Black America stands to be negatively impacted by President Trump’s budget
President Donald Trump’s proposed budget, titled, “America First: A Budget Blueprint to Make America Great Again”, doesn’t say much about HIV/AIDS funding, but what it does say could have a disproportionate impact on Black people living with the disease. Advocates worry that the budget ignores the importance of “wraparound” care—non-medical services that increase the availability or effectiveness of HIV treatment by linking people to care, retaining them in care or supporting people so that they can stay in care or on treatment—when addressing the needs of this population.
Jaron Benjamin, the vice president of community mobilization at Housing Works, says that while the president’s “skinny budget” contains some pretty bad indicators, more troubling is the way that this administration does business. “Whether it’s the budget, whether its negotiating over a bill . . . they’re going to do things a different way, and it’s going to be volatile and unpredictable,” says Benjamin, adding: “What we can count on is that this ad-ministration is not worried about the plights of people who are low-income or people of color. So it makes for a pretty scary situation.”
Sending Up Red Flags
Carl Baloney, director of government affairs at AIDS United, said that the president’s budget proposal gene-rally undermines the health of people living with HIV/AIDS (PLWHA).
The proposal “[e]liminates the discretionary programs within the Office of Community Services, including the Low Income Home Energy Assistance Program (LIHEAP) and the Community Services Block Grant (CSBG), a savings of $4.2 billion from the 2017 annualized CR level.” The budget blueprint also states, “Compared to other income support programs that serve similar populations, LIHEAP is a lower-impact program and is unable to demonstrate strong performance outcomes.” In addition, the president’s budget proposal says that CSBG funds programs that duplicate other federal programs, “such as emergency food assistance and employment services, and is also a limited-impact program.”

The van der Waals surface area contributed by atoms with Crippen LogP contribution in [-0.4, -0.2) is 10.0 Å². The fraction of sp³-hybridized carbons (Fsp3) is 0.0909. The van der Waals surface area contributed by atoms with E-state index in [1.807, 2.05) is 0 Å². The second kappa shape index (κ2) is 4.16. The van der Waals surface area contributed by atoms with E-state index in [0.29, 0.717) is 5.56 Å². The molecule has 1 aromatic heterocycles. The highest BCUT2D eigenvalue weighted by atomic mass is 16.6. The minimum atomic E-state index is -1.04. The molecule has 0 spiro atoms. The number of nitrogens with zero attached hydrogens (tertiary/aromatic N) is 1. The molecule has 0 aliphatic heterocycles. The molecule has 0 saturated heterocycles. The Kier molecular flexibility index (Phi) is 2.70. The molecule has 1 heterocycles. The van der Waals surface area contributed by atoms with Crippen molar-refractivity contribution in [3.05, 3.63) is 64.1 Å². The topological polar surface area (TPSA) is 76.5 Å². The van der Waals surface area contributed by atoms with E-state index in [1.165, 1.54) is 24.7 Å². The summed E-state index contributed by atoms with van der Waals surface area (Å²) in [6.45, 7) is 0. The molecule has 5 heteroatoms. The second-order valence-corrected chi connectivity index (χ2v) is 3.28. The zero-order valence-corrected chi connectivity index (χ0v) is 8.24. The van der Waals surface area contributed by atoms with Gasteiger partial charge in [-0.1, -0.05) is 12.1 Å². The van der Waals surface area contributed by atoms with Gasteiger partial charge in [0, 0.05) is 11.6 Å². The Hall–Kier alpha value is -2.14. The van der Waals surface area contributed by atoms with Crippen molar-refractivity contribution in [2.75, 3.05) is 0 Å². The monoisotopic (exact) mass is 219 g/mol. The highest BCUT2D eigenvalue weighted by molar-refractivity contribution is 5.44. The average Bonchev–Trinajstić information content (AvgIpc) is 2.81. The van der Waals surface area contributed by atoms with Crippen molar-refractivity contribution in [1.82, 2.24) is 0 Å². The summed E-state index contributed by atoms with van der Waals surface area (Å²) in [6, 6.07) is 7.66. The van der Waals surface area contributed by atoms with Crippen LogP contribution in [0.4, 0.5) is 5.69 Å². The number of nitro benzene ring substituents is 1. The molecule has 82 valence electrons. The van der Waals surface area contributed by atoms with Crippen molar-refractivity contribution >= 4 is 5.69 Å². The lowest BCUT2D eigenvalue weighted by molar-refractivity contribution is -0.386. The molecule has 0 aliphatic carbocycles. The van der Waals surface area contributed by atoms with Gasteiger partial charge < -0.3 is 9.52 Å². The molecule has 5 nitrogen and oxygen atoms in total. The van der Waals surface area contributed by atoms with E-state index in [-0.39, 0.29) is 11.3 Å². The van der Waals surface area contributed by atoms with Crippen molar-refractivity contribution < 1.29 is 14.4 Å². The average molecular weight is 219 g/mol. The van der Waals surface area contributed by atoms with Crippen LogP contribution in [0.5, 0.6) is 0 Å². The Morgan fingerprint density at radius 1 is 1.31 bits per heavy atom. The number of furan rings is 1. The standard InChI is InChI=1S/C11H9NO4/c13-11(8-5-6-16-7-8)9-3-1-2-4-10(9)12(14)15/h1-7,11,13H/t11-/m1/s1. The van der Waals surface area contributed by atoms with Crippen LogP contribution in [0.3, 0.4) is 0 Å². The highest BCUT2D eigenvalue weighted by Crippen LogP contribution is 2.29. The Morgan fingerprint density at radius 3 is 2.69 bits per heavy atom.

Benjamin says that with the stroke of Trump’s pen, all of those block grants could vanish. “Trump’s willingness to get rid of block grants that serve low-income people and people who are disproportionately people of color should also send a red flag up about any talk of trans-forming Medicaid into a block grant program,” he says.
Baloney says that any proposal to block-grant the Medicaid program could lead to long wait lists, reduced services and rationing of care.
Even though the president’s budget says that Ryan White HIV/AIDS Program providers are among the “highest priorities” for funding under the Department of Health and Human Services, any plans to block-grant Medicaid may stretch programs funded through the Ryan White CARE Act—which has been supported by Democrats and Republicans—beyond their limits. “If people are not getting care through Medicaid, the Ryan White program will be overrun,” says Baloney, adding that the program has been highly effective and the administration must continue to invest in it.
Trump’s 2018 budget blue-print also cuts nearly 30 percent from the Department of State and USAID, which some advocates say could lead to backdoor cuts to the President’s Emergency Plan for AIDS Relief (PEPFAR) in the future. “Even people who weren’t fans of President George W. Bush feel like PEPFAR was the best thing that President Bush did,” said Benjamin. “There are tens of millions of people who are on AIDS drugs right now who otherwise wouldn’t have been, and that’s because of PEPFAR.”